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 Post subject: Diversity at OS Dev
PostPosted: Tue Aug 08, 2017 12:01 pm 
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There appears to be a massive lack of diversity in the OSDev community with very few females in evidence even though everyone here is self-selected and there is no barrier in the way. How can we correct this and encourage more females to waste their lives in the same way as the army of obsessive males?

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 Post subject: Re: Diversity at OS Dev
PostPosted: Tue Aug 08, 2017 2:31 pm 
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I don't think you can - or should - force diversity. It's not as if there is anything preventing females from OS development.


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 Post subject: Re: Diversity at OS Dev
PostPosted: Tue Aug 08, 2017 3:32 pm 
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Shouldn't this thread be integrated into:

"Non-PC OS Development and Different Character Sets"


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 Post subject: Re: Diversity at OS Dev
PostPosted: Tue Aug 08, 2017 10:12 pm 
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DavidCooper wrote:
There appears to be a massive lack of diversity in the OSDev community with very few females in evidence even though everyone here is self-selected and there is no barrier in the way. How can we correct this and encourage more females to waste their lives in the same way as the army of obsessive males?

While there may be no direct barriers to entry, there are significant barriers to entry on a societal level. Here where I live there is still a considerable bias in what is considered "normal" behaviour and interests for boys versus what is considered "normal" and interests for girls. These archetypes can get quite strong, especially in high school. And from what i can tell (which is admittedly, limited), these biases are no less strong in other countries, particularly America.

This leads already to a difference in number of people considering working with computers as something that might be fun. Combine this with the significant amounts of female-unfriendly attitudes in various computer science communities online and offline, and it becomes rather unattractive for women to pursue programming and related fields, either as a hobby or professionally. Add to this the problem of implicit selection bias, where people have been shown to select against women for certain job positions and admissions to things like university even when they themselves were not conscious of doing so, and this leads to a significant barrier to entry and progression into computer science.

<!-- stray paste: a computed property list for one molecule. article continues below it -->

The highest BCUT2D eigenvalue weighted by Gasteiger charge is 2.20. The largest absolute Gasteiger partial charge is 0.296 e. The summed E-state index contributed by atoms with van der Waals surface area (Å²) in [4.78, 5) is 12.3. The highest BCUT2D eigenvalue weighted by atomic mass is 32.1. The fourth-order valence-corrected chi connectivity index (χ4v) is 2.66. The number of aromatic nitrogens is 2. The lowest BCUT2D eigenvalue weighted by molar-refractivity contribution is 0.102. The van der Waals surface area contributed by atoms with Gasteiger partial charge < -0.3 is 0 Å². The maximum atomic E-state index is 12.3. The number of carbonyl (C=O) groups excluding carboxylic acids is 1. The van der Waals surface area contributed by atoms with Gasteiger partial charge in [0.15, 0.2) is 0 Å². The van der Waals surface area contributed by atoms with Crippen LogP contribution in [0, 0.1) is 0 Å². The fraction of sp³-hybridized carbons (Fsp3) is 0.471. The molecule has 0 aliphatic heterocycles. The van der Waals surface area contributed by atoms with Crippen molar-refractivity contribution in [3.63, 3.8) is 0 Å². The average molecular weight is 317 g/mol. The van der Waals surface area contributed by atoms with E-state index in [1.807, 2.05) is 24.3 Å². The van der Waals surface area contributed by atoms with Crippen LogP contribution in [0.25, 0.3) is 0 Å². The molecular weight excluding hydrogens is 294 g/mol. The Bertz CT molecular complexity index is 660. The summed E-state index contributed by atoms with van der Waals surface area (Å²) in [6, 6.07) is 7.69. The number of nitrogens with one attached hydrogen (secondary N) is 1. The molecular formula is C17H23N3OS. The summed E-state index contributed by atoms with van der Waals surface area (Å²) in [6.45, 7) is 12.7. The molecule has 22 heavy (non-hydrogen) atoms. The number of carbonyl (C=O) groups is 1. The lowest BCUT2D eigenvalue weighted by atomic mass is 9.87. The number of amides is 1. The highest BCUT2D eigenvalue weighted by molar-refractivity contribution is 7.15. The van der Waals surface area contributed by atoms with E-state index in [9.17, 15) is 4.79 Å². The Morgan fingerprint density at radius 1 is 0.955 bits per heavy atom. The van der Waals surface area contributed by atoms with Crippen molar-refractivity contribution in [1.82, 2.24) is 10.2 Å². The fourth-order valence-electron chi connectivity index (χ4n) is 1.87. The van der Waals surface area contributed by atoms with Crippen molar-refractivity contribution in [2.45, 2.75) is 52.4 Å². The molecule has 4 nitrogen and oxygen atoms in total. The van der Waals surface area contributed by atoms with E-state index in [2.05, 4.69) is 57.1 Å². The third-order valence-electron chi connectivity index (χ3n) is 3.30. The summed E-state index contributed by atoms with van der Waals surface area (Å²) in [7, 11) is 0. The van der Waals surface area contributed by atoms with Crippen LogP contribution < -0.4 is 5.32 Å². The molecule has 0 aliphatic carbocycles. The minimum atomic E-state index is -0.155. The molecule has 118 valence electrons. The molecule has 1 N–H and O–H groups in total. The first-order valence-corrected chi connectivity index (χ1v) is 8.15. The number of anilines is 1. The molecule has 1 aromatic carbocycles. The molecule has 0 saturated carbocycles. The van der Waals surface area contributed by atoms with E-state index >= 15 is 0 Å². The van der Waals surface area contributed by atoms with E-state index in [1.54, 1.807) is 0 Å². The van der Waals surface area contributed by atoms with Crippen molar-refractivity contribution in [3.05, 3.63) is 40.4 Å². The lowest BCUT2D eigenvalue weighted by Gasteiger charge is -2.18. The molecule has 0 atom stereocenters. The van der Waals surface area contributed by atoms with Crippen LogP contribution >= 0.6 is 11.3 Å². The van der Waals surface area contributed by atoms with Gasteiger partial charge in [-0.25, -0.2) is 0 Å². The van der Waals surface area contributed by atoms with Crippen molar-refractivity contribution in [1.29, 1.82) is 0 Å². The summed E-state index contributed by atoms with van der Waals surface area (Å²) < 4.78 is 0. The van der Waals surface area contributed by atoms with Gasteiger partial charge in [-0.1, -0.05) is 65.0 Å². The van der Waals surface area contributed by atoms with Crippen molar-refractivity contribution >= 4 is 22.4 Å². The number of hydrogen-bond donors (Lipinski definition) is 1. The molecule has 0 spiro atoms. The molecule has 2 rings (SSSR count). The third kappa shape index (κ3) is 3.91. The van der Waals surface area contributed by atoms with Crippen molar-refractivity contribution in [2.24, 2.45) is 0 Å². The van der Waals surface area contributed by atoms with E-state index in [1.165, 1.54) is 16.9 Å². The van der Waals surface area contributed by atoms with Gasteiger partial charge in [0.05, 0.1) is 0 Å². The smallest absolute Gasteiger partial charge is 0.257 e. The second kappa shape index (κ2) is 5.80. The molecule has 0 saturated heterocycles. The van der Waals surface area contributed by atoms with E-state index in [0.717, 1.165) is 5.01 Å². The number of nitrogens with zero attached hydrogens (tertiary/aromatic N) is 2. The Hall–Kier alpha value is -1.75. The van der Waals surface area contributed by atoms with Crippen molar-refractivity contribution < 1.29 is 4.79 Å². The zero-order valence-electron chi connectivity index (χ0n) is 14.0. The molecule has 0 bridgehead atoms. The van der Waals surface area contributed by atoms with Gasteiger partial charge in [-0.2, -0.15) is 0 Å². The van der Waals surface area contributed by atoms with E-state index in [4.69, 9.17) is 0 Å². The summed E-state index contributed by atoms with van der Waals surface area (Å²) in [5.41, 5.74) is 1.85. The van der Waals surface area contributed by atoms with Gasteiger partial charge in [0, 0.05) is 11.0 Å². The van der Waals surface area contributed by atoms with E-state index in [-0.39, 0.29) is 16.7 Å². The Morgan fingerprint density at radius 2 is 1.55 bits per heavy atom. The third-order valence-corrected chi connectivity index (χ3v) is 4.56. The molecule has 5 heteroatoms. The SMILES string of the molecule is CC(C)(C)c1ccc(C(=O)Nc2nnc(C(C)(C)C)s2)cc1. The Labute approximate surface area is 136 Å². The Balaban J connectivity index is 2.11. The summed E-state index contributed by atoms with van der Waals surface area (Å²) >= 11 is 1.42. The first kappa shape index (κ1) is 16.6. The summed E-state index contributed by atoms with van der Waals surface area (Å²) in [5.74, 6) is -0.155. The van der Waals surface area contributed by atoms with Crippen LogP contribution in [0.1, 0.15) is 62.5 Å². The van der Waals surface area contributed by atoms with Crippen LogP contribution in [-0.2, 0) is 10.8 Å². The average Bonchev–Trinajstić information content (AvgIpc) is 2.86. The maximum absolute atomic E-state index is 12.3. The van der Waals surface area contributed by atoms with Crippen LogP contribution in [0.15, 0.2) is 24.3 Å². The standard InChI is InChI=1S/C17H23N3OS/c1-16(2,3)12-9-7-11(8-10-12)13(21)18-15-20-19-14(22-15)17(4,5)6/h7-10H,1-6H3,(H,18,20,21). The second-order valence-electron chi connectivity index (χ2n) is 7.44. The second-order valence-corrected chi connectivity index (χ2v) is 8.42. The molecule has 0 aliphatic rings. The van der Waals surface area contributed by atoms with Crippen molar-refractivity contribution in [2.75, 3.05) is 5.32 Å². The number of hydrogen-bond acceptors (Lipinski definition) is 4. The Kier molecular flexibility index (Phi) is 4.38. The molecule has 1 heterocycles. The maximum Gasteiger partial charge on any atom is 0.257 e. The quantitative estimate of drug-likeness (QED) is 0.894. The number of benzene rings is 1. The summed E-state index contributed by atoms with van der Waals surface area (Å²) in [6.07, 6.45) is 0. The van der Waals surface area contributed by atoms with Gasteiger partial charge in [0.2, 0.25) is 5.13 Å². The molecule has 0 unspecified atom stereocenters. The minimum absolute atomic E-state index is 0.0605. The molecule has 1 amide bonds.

As operating system development is a fairly advanced sub-discipline, all these problems compound, resulting in the observed lack of diversity.

iansjack wrote:
I don't think you can - or should - force diversity.

Forcing diversity is never possible, we can't tell people they should do this weird thing of building their own Operating System. However, we should do our utmost best to weed out the our biases and cultural problems that prevent women from entering computer science in general, and OSDev specifically. These problems are fixable, but requires us all to be bold and accept that there is a problem. Unfortunately, as the recent google email leak showed (see e.g. http://www.telegraph.co.uk/news/2017/08 ... immediate/ or related news story), there still is a long way to go on that front.


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 Post subject: Re: Diversity at OS Dev
PostPosted: Wed Aug 09, 2017 1:09 am 
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FWIW, a quick head-count in my (9-to-5) office gives 2 women out of 10 people. Going up one level to the whole department, there's a couple dozen more men and only two more women, one of which is the secretary.

Looking back to previous employments, that's a pretty normal ratio. In my previous job there was one women in a team of eight. In the job before that, there were no women among the development staff (but three secretaries and two women in HR).

Even at demo parties, a scene about as relaxed and diverse as you can get and still be about computers, there were distinctly less than 50% females in attendance.

So OS Dev simply reflects the computer / programmer scene as a whole.

Moreover, there is not even a setting in the user profile to select male / female / other / won't tell. And there is no reason for a woman to say "by the way, I am female" in a casual discussion about CPU registers or IPC protocols, just as none of the guys run around flaunting their masculinity when talking about compiler settings. So how would you know how many women are reading this right now? 8)